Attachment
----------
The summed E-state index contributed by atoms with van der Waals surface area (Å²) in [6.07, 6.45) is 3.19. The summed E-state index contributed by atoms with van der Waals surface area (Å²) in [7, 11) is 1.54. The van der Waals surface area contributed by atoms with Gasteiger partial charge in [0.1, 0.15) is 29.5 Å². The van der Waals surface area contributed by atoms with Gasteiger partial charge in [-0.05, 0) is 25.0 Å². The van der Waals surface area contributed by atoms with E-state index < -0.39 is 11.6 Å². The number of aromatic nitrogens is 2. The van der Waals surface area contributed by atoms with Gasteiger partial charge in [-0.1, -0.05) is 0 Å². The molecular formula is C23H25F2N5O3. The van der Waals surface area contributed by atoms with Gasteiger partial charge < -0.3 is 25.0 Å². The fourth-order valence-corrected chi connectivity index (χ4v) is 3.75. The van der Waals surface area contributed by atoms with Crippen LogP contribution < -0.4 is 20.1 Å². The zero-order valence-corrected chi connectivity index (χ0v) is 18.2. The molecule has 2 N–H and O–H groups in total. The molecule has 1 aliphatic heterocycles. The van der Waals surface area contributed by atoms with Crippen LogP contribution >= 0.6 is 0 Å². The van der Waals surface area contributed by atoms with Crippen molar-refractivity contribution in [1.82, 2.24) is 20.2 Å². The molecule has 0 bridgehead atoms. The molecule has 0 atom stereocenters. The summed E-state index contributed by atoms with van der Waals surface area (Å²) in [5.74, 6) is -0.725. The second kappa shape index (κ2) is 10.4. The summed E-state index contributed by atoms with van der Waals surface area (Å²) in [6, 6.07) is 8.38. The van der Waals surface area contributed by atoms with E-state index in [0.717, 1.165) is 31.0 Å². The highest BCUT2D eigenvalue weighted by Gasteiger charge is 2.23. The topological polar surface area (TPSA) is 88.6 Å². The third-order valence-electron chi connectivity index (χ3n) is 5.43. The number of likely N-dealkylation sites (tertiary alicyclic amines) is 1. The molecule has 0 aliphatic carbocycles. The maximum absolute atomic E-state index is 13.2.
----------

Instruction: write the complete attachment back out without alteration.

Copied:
The summed E-state index contributed by atoms with van der Waals surface area (Å²) in [6.07, 6.45) is 3.19. The summed E-state index contributed by atoms with van der Waals surface area (Å²) in [7, 11) is 1.54. The van der Waals surface area contributed by atoms with Gasteiger partial charge in [0.1, 0.15) is 29.5 Å². The van der Waals surface area contributed by atoms with Gasteiger partial charge in [-0.05, 0) is 25.0 Å². The van der Waals surface area contributed by atoms with E-state index < -0.39 is 11.6 Å². The number of aromatic nitrogens is 2. The van der Waals surface area contributed by atoms with Gasteiger partial charge in [-0.1, -0.05) is 0 Å². The molecular formula is C23H25F2N5O3. The van der Waals surface area contributed by atoms with Gasteiger partial charge < -0.3 is 25.0 Å². The fourth-order valence-corrected chi connectivity index (χ4v) is 3.75. The van der Waals surface area contributed by atoms with Crippen LogP contribution < -0.4 is 20.1 Å². The zero-order valence-corrected chi connectivity index (χ0v) is 18.2. The molecule has 2 N–H and O–H groups in total. The molecule has 1 aliphatic heterocycles. The van der Waals surface area contributed by atoms with Crippen LogP contribution >= 0.6 is 0 Å². The van der Waals surface area contributed by atoms with Crippen molar-refractivity contribution in [1.82, 2.24) is 20.2 Å². The molecule has 0 bridgehead atoms. The molecule has 0 atom stereocenters. The summed E-state index contributed by atoms with van der Waals surface area (Å²) in [5.74, 6) is -0.725. The second kappa shape index (κ2) is 10.4. The summed E-state index contributed by atoms with van der Waals surface area (Å²) in [6, 6.07) is 8.38. The van der Waals surface area contributed by atoms with E-state index in [0.717, 1.165) is 31.0 Å². The highest BCUT2D eigenvalue weighted by Gasteiger charge is 2.23. The topological polar surface area (TPSA) is 88.6 Å². The third-order valence-electron chi connectivity index (χ3n) is 5.43. The number of likely N-dealkylation sites (tertiary alicyclic amines) is 1. The molecule has 0 aliphatic carbocycles. The maximum absolute atomic E-state index is 13.2.